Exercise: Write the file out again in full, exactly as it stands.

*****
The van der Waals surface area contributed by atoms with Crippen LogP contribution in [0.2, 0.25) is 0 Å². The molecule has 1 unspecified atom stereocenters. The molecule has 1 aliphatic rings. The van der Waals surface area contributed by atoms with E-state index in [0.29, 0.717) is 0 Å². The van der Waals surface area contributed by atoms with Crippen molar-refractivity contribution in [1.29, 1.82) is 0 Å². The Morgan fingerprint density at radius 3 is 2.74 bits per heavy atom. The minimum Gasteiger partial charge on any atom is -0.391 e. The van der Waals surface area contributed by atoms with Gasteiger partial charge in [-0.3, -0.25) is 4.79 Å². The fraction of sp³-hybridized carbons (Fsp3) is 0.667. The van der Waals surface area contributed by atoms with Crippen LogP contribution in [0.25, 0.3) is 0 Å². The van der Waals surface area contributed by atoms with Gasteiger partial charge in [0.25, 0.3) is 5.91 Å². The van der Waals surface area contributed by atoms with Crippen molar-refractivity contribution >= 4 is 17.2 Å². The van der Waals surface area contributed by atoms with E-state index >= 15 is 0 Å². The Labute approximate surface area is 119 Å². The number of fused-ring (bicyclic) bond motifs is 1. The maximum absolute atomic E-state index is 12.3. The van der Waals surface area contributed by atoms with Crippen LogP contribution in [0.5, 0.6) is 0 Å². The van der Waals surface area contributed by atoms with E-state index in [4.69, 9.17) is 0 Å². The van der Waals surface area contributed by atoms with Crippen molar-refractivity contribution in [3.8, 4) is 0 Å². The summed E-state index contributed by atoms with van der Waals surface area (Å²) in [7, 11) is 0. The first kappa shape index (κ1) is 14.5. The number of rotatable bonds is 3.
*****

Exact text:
The van der Waals surface area contributed by atoms with Crippen LogP contribution in [0.2, 0.25) is 0 Å². The molecule has 1 unspecified atom stereocenters. The molecule has 1 aliphatic rings. The van der Waals surface area contributed by atoms with E-state index in [0.29, 0.717) is 0 Å². The van der Waals surface area contributed by atoms with Crippen molar-refractivity contribution in [1.29, 1.82) is 0 Å². The Morgan fingerprint density at radius 3 is 2.74 bits per heavy atom. The minimum Gasteiger partial charge on any atom is -0.391 e. The van der Waals surface area contributed by atoms with Gasteiger partial charge in [-0.3, -0.25) is 4.79 Å². The fraction of sp³-hybridized carbons (Fsp3) is 0.667. The van der Waals surface area contributed by atoms with Crippen LogP contribution in [0.25, 0.3) is 0 Å². The van der Waals surface area contributed by atoms with Gasteiger partial charge in [0.25, 0.3) is 5.91 Å². The van der Waals surface area contributed by atoms with Crippen molar-refractivity contribution >= 4 is 17.2 Å². The van der Waals surface area contributed by atoms with E-state index >= 15 is 0 Å². The Labute approximate surface area is 119 Å². The number of fused-ring (bicyclic) bond motifs is 1. The maximum absolute atomic E-state index is 12.3. The van der Waals surface area contributed by atoms with Crippen LogP contribution in [0.5, 0.6) is 0 Å². The van der Waals surface area contributed by atoms with E-state index in [4.69, 9.17) is 0 Å². The van der Waals surface area contributed by atoms with Crippen molar-refractivity contribution in [3.8, 4) is 0 Å². The summed E-state index contributed by atoms with van der Waals surface area (Å²) in [7, 11) is 0. The first kappa shape index (κ1) is 14.5. The number of rotatable bonds is 3.